Stick to your usual routine

“I spent the night in my old childhood bedroom, which was really lovely, but it has been many years since I had slept there, so I relied on my Sleep Well therapy balm www.scentered.me to help me drift into peaceful sleep. I use it most night as part of my bedtime ritual so it was really important to me to use it the night before the wedding, as I know it always helps me to sleep better. For me it was about keeping as much of my normal bedtime ritual as normal as possible – and it worked!”  Kate Freeman

Forget the sleep rules and relax

“I got married on a Saturday in February and had a tension headache from the Thursday morning until Friday late afternoon, I hadn’t slept a full night in the fortnight leading up to the wedding and was dreading going to bed on the Friday night.

In the end, I gave into my diet (ate pizza with my bridesmaids and drank caffeine for the first time in four weeks) and hid everything wedding related from sight. I didn’t check every last detail as I had planned to, instead I popped a face mask on and read in bed before having a full night’s restful sleep!” Lotti Swanwick, Media relations manager.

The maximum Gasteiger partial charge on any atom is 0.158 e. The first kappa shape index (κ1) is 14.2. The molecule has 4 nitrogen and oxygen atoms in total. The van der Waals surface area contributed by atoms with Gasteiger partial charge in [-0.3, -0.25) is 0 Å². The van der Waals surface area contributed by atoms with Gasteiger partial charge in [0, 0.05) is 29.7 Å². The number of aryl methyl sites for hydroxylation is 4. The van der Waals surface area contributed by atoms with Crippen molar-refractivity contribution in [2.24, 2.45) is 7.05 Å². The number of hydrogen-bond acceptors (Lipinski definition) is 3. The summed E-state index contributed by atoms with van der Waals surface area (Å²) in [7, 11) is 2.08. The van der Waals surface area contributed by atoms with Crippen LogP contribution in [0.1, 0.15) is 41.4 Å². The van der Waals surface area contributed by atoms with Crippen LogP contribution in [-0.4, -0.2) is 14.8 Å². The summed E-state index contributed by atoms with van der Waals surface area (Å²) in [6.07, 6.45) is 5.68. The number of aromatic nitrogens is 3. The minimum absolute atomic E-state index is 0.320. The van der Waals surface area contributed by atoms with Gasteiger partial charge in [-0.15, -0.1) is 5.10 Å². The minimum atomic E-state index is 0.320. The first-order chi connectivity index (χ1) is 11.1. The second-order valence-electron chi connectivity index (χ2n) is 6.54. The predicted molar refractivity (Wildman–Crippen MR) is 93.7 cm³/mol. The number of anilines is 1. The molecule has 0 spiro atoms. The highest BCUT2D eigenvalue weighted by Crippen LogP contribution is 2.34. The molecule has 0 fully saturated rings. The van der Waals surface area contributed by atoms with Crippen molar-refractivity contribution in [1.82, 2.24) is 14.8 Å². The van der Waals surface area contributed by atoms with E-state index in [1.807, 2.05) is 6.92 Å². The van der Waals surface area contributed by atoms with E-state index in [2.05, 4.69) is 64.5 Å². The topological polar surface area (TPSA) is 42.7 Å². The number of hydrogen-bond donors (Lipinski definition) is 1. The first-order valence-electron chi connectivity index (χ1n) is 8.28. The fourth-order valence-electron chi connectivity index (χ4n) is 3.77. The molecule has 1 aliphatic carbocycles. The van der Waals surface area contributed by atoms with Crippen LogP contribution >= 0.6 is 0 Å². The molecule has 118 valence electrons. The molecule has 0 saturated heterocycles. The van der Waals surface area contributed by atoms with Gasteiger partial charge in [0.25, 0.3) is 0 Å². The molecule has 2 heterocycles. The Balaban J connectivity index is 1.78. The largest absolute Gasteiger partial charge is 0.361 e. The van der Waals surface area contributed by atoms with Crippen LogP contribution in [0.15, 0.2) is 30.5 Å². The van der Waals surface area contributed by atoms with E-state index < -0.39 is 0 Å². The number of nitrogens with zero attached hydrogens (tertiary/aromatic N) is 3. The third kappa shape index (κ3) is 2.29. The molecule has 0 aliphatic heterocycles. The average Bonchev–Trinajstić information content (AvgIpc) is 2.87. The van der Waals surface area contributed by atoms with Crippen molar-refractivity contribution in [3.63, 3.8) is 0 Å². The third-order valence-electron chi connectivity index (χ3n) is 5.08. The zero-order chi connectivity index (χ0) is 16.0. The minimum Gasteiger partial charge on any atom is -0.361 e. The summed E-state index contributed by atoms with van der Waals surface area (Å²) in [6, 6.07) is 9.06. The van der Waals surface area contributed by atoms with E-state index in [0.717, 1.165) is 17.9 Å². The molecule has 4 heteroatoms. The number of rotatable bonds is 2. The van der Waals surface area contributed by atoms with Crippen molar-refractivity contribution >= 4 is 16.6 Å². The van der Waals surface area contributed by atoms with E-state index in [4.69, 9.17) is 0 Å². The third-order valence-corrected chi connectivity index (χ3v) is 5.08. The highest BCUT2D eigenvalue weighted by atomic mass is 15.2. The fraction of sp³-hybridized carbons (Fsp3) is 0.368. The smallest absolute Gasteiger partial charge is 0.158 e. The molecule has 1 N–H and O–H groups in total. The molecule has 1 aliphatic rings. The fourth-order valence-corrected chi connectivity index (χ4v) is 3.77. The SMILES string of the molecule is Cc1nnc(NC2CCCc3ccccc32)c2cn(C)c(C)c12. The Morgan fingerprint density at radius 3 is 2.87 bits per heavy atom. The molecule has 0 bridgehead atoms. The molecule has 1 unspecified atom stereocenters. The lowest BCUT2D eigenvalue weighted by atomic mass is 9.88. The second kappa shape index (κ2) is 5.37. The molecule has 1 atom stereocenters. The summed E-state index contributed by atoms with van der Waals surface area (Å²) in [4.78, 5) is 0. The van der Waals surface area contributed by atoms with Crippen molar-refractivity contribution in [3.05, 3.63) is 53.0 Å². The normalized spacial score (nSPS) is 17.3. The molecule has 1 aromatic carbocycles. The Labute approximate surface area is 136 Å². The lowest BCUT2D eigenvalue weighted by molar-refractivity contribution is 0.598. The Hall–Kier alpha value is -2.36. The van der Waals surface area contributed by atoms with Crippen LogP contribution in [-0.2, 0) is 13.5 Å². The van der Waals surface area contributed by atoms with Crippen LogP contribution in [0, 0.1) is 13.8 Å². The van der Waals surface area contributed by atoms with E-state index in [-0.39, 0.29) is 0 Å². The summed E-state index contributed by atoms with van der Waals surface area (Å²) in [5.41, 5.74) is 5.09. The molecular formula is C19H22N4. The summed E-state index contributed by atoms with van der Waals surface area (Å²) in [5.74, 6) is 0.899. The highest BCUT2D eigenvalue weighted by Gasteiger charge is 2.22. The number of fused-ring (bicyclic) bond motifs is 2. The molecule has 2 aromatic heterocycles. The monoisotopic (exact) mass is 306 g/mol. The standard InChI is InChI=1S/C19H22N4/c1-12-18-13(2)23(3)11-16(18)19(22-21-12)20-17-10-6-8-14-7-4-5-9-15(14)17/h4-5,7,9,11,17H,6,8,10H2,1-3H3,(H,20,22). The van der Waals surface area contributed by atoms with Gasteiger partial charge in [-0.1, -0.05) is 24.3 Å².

Consider a herbal sleeping aid

“I didn’t sleep a wink the night before my wedding. I had planned an early night and remember putting some relaxing music on (the Blue Remembered Hills soundtrack) and I listened to it on loop.. every word, every song… all night. At 4am my best friend who was staying with me and suffers with insomnia said… ‘I know you’re still awake’. It’s safe to say adrenaline, love and champagne carried me through the day!

“I actually turned down a sleeping tablet offered to me by my wonderful mother in law. Having never taken a sleeping tablet before I didn’t think it was time to experiment, but I wish I had. What I would say is that I have since discovered Valerian Root tablets as a sleeping aid, totally herbal and a gentle way to reduce pre-wedding anxiety.” Polly Buckland, MD of The Typeface Group